Tips to Produce High Quality Annotations

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Tips to Produce High Quality Annotations

Get the Wider Perspective

  • Favor a gene-by-gene or pathway-by-pathway approach for curation rather than paper-by-paper
  • Read recent publications
  • Look at existing annotations for the same protein and for the term you have chosen to annotate, to ensure consistency. This may trigger the need to revise other annotations
  • Remove incorrect annotations based on invalidated hypothesis

Focus on the Research Hypothesis

Use prior knowledge to understand the hypothesis being tested and its relation to the experimental observation.

Capture the Conclusion, not the Assay

Use Caution when Inferring Normal Functions Based on Phenotypes

Phenotypes can help understand the function of proteins, but also provide insights into mechanisms leading to disease The scope of the GO, though, is to capture the normal function of proteins, so special care must be taken to understand how a phenotypic observation helps understand the nomal function of a protein.

Beware of indirect effects of mutations. - Housekeeping genes, such as RNA polymerase, affects essentially all cellular processes (cell proliferation, development, etc) but does not *mediate* these processes.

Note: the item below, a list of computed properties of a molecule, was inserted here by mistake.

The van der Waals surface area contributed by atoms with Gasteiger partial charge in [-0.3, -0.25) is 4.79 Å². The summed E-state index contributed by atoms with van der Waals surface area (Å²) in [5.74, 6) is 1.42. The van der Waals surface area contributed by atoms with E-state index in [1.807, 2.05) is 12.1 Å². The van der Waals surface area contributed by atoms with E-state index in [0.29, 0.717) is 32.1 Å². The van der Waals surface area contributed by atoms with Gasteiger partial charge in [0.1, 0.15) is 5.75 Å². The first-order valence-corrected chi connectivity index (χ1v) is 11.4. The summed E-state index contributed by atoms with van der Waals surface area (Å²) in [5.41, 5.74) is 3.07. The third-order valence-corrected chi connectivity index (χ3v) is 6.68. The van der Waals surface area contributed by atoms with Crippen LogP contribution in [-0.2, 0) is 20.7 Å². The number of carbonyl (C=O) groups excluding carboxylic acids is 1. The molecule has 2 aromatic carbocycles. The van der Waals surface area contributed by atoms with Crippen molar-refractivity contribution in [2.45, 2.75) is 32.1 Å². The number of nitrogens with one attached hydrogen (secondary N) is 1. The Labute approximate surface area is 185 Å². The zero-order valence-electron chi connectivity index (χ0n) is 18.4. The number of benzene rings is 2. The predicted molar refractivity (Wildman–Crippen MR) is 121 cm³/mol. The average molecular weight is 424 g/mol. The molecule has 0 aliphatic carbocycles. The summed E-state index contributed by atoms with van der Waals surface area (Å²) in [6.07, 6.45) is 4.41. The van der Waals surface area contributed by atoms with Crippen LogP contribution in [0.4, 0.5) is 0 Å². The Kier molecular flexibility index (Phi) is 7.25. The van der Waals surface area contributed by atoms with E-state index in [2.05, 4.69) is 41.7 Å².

Phenotypes not supported by a molecular role for the protein. - Knockout/knock downs may result in pleiotropic effects on cell biology, development, etc. Without understanding the molecular mechanis, be careful no to make annotations to Biological Processes terms that are more specific than the experiment allows to conclude.

Check Term Placement in the Ontology

Represent Current Knowledge

The GO is not an archive or all findings published on a protein. Do no hesitate to remove older annotations that are inconsistent with the current state of knowledge for a protein' role.

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